What the execution of these scenes are working in service of is admirable especially considering that execution includes gorillas riding horses and electrocuting enemies in sweeping action scenes within a movie heavy on political allegory, but while these films seemingly purport to have the best of both worlds the allegory and allusions never feel - at least in the Reeves films and this one - as if they reach a level high enough to transcend the action/genre elements into something akin to genuine enlightenment. One might say the quality and merging of the ape animation with that of the natural settings at this stage of the game is enough to serve as true enlightenment and I wouldn't necessarily argue the point - it's breathtaking on the big screen - but while this depiction of Proximus as a character who yearns for knowledge from the past in order to conduct the future, who takes lessons and warnings from a human in William H. Macy's Trevathan, and who is positioned as the ultimate antagonist but is more complicated than Noa gives him credit for the screenplay itself doesn't give these facets their due diligence despite closing in on the two and a half hour mark. The fact Proximus doesn't appear until nearly an hour and a half into the film is an inherent flaw, but that this character then becomes the axis on which the majority of the film's themes turn only make said flaw more obvious. Yes, the concluding, triumphant moment featuring Noa is just that and the final minutes with the humans intrigues viewers with where the franchise might go from here, but as far as continuing to carve out the details of the ancient stories between Caesar's birth and George Taylor's arrival Kingdom could certainly be more mythic and memorable.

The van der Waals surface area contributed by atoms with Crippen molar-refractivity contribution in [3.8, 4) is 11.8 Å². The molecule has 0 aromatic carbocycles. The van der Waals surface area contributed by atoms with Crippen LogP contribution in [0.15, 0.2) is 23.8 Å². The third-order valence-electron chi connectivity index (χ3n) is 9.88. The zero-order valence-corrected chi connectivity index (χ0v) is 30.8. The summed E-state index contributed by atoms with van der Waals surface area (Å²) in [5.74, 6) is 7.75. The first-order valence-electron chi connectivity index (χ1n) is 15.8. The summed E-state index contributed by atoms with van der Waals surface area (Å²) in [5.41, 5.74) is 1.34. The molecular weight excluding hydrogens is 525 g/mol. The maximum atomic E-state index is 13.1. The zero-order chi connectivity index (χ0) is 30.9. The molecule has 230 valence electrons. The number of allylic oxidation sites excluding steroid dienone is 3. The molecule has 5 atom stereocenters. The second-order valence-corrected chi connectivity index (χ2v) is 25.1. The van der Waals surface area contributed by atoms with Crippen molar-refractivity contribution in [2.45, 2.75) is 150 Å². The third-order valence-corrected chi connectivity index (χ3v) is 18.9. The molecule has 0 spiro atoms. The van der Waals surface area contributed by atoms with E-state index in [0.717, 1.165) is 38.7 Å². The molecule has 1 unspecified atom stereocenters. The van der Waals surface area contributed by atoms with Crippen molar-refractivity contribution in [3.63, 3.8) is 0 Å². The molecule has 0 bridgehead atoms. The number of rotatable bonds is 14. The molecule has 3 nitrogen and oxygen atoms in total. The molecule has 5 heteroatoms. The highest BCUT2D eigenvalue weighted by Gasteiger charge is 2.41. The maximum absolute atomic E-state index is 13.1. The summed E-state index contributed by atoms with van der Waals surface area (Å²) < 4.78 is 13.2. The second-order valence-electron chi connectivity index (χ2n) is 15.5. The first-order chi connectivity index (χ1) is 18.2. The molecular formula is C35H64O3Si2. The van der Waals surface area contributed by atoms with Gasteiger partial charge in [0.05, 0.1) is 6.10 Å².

No comments:

Post a Comment